Grimsby: Primitive Methodism in Grimsby

Description by Rev R Harrison, taken from the Handbook of the 89th Annual Primitive Methodist Conference held in Grimsby in 1899

Mr King preaches in a wheelbarrow Grimsby
Primitive Methodist Conference Handbook 1899
first Primitive Methodist chapel in Grimsby
Primitive Methodist Conference Handbook 1899
Flottergate Primitive Methodist chapel Grimsby
Primitive Methodist Conference Handbook 1899
Hainton Street Primitive Methodist chapel
Primitive Methodist Conference Handbook 1899
Cleethorpes Primitive Methodist chapel
Primitive Methodist Conference Handbook 1899

Eighty years ago

The introduction and progress of Primitive Methodism in North Lincolnshire illustrates in no ordinary way the moral energy, courage and unwearied perseverance of our Connexional forbears.  There was much need for us, or some evangelistic agency, eighty years ago.  Notwithstanding the Established Church and other religious communities, the people were neglected and spiritual life was exceedingly feeble.  A clergyman, the Rev T Moseley, says of that part of the country that it was known as a very rough place the “people did what was right in their own eyes, there being no strong body of clergy to check the headstrong and corrupt tendencies.”  Another clergyman, the Rev Cloughet, told the writer that but for the labours of our Church the people would have been left to the Devil, for their spiritual condition was simply deplorable.  Others have frankly acknowledged that we have done much to make the “rough place” smooth, and check the headstrong and corrupt tendencies by the preaching of the old Gospel.

The Pioneer Primitive

The honour of laying the foundation of our Church in that part of the country belongs to Thomas King.  In zeal, in work, and fruit thereof, he was truly apostolic.  He died July 11th 1875, in the eighty eighth year of his age.

Mr Braithwaite and others who have laboured in other parts of Lincolnshire were signally successful in their work.  The Nottingham June Quarterly Meeting having before it the report of the success and urgent calls for labourers, strongly pressed Mr King to commence a mission in the northern part of that county.  On August 27th 1819 (memorable year this; Clowes came to Hull) he began his work in “the very rough place.”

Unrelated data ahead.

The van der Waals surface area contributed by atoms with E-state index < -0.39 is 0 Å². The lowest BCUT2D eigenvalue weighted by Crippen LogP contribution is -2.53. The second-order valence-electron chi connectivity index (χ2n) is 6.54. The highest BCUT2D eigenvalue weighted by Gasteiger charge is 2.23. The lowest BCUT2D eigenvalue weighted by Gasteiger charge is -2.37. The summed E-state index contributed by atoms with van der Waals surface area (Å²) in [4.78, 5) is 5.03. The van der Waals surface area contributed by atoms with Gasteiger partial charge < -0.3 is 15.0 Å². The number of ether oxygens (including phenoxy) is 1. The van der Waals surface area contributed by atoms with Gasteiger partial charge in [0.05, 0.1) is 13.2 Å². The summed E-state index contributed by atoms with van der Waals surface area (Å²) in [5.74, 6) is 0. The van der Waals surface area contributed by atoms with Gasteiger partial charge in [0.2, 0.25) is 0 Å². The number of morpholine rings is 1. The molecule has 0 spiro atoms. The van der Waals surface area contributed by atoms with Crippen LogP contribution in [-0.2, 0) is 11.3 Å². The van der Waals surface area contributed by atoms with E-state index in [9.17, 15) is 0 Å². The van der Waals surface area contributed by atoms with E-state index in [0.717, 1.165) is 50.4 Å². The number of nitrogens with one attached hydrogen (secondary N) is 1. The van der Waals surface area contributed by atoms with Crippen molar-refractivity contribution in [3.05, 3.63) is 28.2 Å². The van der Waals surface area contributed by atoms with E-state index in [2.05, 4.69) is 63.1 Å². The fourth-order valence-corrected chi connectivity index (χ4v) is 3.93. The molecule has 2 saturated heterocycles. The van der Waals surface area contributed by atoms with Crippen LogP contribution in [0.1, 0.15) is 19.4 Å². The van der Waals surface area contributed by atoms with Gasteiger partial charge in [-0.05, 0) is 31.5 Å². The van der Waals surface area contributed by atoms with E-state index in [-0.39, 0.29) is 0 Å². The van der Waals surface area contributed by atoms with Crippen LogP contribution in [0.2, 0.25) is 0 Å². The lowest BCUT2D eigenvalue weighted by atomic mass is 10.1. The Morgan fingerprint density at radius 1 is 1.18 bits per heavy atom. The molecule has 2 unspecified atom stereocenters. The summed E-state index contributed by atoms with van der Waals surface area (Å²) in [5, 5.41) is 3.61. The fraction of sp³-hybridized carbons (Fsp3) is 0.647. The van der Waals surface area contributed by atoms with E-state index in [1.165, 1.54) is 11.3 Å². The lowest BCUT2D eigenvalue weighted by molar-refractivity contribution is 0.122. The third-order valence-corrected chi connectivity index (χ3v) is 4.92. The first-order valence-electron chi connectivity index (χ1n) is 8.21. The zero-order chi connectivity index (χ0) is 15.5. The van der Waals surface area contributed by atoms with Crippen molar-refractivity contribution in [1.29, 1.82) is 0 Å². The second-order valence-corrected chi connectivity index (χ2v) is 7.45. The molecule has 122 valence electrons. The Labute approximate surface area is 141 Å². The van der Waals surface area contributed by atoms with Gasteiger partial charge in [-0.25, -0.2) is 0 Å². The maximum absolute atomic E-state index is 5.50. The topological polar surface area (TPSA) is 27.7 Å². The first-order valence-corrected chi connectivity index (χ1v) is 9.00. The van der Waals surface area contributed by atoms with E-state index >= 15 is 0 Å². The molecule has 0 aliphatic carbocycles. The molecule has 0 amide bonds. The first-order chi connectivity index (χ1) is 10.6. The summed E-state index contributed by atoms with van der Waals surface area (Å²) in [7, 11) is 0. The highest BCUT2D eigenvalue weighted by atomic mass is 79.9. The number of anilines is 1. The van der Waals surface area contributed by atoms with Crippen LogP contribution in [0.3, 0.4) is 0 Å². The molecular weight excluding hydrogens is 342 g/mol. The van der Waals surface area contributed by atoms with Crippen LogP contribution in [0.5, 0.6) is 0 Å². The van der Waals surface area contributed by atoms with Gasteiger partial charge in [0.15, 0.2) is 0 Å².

En route to Grimsby

At Market Rasen where he opened his mission, he encountered opposition, but found in the sheer indifference of the people to the claims of Christ a greater barrier to his work.  But by his gentleness of spirit, firmness of demeanour and strong and practical sympathy for the souls of the people, he eventually won the attention and hearts of those who heard him.  While here he heard of Grimsby, a place so small that its inhabitants numbered somewhere about a thousand,  Now there is a population of some sixty thousand souls.  The growth is vast and suggests the question whether the Churches have kept pace with the amazing increase in accommodation for worship and agencies.  Be this as it may, we gladly recognise the fact that Primitive Methodism has done a fair share of real service in the direction.  But to return, we find that Mr King, having slept at a village (Barnoldby) about four miles from Grimsby on Saturday October 30th 1819 he entered the town the next day, being the Sabbath.  He preached twice in the open-air and said that “the Lord had opened to us a great and effectual door.”  He tells us that on entering the place alone, he proceeded down the main thoroughfare (now called Victoria Street), and coming to a waste piece of ground, close to where our Victoria -street chapel stands, he stepped into a wheelbarrow and began singing one of those hymns which did such glorious service in those bye-gone days.  (Have they served their day and ceased to be?)  The people listened with astonishment to the words of the man of God, some of whom became members of our Church, and lived and died in fellowship with us.

While our church was born in the open air, it was soon found that it could not fulfil its mission by exclusively working there.  It needed “a local habitation.”  Very often it was  of the humblest  kind, and found in the strangest places.  Our people in Grimsby found the house of God in a stable. This was in the winter of 1819.  Herein were believers greatly blessed, and many sinners were converted – proving that it is not so much the place as the people who occupy it.  In September 1820 a more permanent sanctuary was found in a warehouse in the neighbourhood where Mr King made the wheelbarrow his pulpit.